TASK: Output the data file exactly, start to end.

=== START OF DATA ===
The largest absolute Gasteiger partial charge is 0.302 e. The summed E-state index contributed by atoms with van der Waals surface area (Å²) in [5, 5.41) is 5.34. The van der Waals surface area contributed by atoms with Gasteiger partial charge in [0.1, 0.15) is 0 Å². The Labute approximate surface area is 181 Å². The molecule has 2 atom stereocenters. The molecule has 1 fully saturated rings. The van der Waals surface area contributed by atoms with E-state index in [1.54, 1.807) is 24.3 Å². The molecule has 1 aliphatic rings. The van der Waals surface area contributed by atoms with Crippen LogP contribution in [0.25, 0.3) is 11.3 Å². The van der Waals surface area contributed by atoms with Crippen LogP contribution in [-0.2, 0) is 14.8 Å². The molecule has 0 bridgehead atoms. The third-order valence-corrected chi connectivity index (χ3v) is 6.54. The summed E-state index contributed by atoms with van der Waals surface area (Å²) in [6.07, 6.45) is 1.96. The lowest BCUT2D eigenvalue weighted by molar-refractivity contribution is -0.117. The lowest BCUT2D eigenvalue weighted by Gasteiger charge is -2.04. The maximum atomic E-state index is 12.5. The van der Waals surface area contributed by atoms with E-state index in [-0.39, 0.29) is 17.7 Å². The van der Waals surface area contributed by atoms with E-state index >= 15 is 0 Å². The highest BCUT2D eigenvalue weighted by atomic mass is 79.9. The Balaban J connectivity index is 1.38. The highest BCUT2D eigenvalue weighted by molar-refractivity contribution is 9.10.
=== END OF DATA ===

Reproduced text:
The largest absolute Gasteiger partial charge is 0.302 e. The summed E-state index contributed by atoms with van der Waals surface area (Å²) in [5, 5.41) is 5.34. The van der Waals surface area contributed by atoms with Gasteiger partial charge in [0.1, 0.15) is 0 Å². The Labute approximate surface area is 181 Å². The molecule has 2 atom stereocenters. The molecule has 1 fully saturated rings. The van der Waals surface area contributed by atoms with E-state index in [1.54, 1.807) is 24.3 Å². The molecule has 1 aliphatic rings. The van der Waals surface area contributed by atoms with Crippen LogP contribution in [0.25, 0.3) is 11.3 Å². The van der Waals surface area contributed by atoms with Crippen LogP contribution in [-0.2, 0) is 14.8 Å². The molecule has 0 bridgehead atoms. The third-order valence-corrected chi connectivity index (χ3v) is 6.54. The summed E-state index contributed by atoms with van der Waals surface area (Å²) in [6.07, 6.45) is 1.96. The lowest BCUT2D eigenvalue weighted by molar-refractivity contribution is -0.117. The lowest BCUT2D eigenvalue weighted by Gasteiger charge is -2.04. The maximum atomic E-state index is 12.5. The van der Waals surface area contributed by atoms with E-state index in [-0.39, 0.29) is 17.7 Å². The van der Waals surface area contributed by atoms with E-state index >= 15 is 0 Å². The highest BCUT2D eigenvalue weighted by atomic mass is 79.9. The Balaban J connectivity index is 1.38. The highest BCUT2D eigenvalue weighted by molar-refractivity contribution is 9.10.